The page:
Monday, November 21, 2011

Pianist Lilya Zilberstein

Pianist Lilya Zilberstein gave a solo recital in Vancouver last Friday. Although not quite as familiar to North American concert audiences, Miss Zilberstein, a graduate of Moscow’s Gnessin Pedagogical Institute, is highly regarded in Europe, playing with such artists as Maxim Vengerov and Martha Argerich. Her recording of Rachmaninoff’s 2nd and 3rd piano concerti with Claudio Abbado and the Berlin Philharmonic is spectacular.

Zilberstein has to be credited with original programming for her recital – Chopin’s Rondo in C Minor, Op. 1, Variations brillantes sur le rondeau favori “Je vends des scapulaires” de Ludovic, Op. 12, and the Sonata in C Minor, Op. 4. After the interval, she essayed Beethoven’s Twenty-four Variations in D Major on the arietta “Venni amore” by Righini and the almost-too-well-known Sonata in F Minor, the “Appassionata.”

Other than the Rondo, Op. 1, the Chopin pieces played in the first half were almost all unfamiliar to me. I had seen the score of the composer’s first piano sonata, but had never heard it played. In these early works by Chopin, we can already hear the characteristics that are unique to the composer. However, I cannot help but feel that Chopin had not yet become the Chopin we know and love in these early compositions. I feel that Chopin, at this stage of his musical development, was still thinking more as a pianist than as a composer. In his mature works, the technical and musical challenges to the pianist are parts of the inherent structure of the music, not difficulties for the sake of pianistic effects. The same can perhaps be said about the set of variations by Beethoven.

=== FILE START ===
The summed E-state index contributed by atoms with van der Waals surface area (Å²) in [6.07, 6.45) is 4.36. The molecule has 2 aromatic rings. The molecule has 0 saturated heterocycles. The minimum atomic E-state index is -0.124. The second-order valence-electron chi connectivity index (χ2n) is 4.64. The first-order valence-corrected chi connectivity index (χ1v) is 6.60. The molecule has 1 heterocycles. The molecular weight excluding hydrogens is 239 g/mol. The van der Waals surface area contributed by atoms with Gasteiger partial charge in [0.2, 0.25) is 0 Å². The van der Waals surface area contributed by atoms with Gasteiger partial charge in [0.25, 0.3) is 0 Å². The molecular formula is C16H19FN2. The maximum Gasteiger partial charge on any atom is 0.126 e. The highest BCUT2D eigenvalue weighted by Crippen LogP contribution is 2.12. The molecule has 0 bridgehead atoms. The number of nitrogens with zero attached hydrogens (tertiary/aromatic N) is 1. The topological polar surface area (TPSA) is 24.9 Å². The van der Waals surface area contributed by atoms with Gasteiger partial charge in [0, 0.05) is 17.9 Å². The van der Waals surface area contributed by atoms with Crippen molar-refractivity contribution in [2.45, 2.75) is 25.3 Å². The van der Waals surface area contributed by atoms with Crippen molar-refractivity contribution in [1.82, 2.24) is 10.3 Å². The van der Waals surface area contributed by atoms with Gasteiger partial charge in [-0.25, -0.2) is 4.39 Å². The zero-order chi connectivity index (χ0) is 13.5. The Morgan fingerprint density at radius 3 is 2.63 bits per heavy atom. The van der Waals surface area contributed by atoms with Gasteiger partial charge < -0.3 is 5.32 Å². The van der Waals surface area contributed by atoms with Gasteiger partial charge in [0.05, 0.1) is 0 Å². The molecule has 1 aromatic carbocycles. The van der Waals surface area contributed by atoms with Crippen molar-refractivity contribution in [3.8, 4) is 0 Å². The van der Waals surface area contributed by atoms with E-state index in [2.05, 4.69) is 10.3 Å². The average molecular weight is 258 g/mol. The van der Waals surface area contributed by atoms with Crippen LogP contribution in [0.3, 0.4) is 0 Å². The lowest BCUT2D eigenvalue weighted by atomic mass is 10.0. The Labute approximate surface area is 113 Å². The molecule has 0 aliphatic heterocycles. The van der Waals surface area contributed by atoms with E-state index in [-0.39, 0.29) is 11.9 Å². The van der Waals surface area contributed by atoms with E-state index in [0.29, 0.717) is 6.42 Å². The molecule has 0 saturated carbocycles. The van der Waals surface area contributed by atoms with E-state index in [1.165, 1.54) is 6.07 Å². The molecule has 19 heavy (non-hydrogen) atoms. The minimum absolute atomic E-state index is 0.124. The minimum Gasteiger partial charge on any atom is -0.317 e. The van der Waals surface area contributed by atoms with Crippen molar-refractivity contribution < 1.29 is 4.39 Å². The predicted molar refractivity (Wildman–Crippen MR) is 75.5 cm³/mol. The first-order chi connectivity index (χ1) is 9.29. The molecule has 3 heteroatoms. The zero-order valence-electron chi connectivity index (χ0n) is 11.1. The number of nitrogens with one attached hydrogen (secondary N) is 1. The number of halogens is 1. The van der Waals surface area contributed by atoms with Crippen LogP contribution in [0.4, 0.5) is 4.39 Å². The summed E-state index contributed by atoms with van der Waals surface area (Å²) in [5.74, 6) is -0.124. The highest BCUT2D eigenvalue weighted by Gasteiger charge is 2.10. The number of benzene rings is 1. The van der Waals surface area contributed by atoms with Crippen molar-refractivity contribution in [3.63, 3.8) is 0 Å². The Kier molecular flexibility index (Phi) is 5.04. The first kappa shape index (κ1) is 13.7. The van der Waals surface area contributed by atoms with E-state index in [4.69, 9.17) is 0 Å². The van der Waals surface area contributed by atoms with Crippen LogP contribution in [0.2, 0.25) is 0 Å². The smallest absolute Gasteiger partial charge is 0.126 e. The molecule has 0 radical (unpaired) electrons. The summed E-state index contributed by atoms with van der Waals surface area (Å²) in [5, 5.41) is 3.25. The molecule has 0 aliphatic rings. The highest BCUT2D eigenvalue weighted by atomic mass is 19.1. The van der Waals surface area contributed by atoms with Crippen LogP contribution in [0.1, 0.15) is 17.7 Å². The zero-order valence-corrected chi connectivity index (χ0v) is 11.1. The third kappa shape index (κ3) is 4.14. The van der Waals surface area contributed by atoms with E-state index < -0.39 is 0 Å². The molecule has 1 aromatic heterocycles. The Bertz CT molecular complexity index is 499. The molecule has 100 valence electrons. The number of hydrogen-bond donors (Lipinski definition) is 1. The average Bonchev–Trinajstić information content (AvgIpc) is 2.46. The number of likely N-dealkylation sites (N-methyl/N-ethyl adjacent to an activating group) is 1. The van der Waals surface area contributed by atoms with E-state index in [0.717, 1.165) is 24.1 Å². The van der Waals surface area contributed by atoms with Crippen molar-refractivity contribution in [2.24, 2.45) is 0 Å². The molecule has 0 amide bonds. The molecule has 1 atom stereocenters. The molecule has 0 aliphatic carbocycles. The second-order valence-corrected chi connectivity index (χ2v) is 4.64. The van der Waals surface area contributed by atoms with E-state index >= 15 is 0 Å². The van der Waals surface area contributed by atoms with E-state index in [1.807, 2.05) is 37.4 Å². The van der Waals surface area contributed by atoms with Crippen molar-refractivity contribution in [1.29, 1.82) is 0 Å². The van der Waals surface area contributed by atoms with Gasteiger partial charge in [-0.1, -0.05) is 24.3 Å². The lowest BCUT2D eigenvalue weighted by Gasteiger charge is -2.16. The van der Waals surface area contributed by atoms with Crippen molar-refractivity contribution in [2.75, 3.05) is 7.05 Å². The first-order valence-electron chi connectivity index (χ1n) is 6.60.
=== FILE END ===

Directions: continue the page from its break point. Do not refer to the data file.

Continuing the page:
Miss Zilberstein’s recital was an incredible display of effortless, immaculate, and impeccable piano playing. She has a perfect technique that allows her to do almost anything at the keyboard. I must confess, however, that I came away unmoved by the music making that evening. At first I thought it was perhaps of the chosen repertoire, but I was equally unaffected emotionally by her playing of Beethoven’s Appassionata.

I hope to hear Ms. Zilberstein again, because she is obviously a very great musical talent and dedicated artist. No musician can really be fairly judged on the strength of a single performance. We must be grateful to Vancouver’s Chopin Society for bringing to our stages such internationally renowned artists for these past years. The large and appreciative audience once again shows that live music is alive and well.

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